(This reflection is on the readings for the day before Advent begins, the very last day of the liturgical year, and appears in Give Us This Day. Please see the end of the post for further details.)
Our world seems to run on the fuel of fear. Simply watching or reading the news can fill our tanks with enough anxiety-provoking material to keep us running for days. Work and family concerns, fretfulness over jobs and money, disquiet about health, and apprehension over other things can turn us into nervous wrecks. Constant worry is exhausting, and that exhaustion typically leads to more angst.
Jesus offers a clear warning that might be easy for anxious people to miss. Do we think we’re off the hook because we are not out “carousing” or getting drunk? Not so fast. It seems that the “anxieties of daily life” are on the watch list as well, and that is a net likely to catch many.
It could be easy to take Jesus’ words literally, almost as a threat. That might incite even more fear and less faith! Words like “trap” and “assault” invite trepidation. Can we reimagine His words as an invitation instead?
Setting a goal of being anxiety-free is unrealistic. Turning to God with our concerns and handing them over to God is at the heart of this Gospel. Jesus is with us to share the burden, making the load lighter.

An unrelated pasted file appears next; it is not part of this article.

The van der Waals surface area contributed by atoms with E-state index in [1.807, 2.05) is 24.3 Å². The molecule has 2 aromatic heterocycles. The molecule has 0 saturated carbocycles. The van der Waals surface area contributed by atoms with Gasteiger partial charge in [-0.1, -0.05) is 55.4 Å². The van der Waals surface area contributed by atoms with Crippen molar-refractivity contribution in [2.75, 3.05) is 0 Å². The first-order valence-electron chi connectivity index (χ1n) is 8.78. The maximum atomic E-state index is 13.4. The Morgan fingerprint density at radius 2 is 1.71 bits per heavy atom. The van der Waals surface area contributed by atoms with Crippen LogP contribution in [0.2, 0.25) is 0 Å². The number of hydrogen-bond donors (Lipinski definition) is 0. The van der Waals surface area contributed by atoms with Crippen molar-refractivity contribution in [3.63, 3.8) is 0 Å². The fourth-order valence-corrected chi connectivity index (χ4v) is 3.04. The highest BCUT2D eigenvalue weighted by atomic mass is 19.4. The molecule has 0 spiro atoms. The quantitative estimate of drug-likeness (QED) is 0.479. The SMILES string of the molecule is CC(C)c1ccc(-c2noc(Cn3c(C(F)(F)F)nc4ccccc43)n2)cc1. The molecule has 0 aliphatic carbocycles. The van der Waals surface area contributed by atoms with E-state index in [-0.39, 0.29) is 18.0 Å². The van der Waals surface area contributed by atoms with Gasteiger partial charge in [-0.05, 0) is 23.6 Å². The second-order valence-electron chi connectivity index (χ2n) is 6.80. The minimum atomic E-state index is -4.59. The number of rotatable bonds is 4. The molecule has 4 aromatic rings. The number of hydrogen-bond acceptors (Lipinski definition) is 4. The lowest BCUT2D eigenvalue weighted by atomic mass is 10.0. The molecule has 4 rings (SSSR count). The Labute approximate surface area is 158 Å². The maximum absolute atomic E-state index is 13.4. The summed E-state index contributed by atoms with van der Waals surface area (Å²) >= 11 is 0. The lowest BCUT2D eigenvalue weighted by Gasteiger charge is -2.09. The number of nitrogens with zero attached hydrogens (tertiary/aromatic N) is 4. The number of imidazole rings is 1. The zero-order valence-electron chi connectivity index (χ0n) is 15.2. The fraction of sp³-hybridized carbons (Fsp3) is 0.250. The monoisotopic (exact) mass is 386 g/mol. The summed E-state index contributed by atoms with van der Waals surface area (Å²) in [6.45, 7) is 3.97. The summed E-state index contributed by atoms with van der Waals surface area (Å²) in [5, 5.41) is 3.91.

Can we allow Jesus to free of us of our addiction to worry? Letting go would reduce our burden and relieve us of the self-focus of needless fear, transforming our worry into the vigilance required for life in Christ.
As a subscriber to Give Us This Day from the very first announcement of its future publication, I cannot recommend this daily devotional enough. My own work has nothing to do with that recommendation; that I am a regular contributor still leaves me awed and grateful. This his small booklet that shows up in the mail each month has become the foundational element of my daily prayer. It is my hope that you will consider a subscription for yourself or as a gift to another.
(Reflection text ©Give Us This Day, published by Liturgical Press, Collegeville, MN)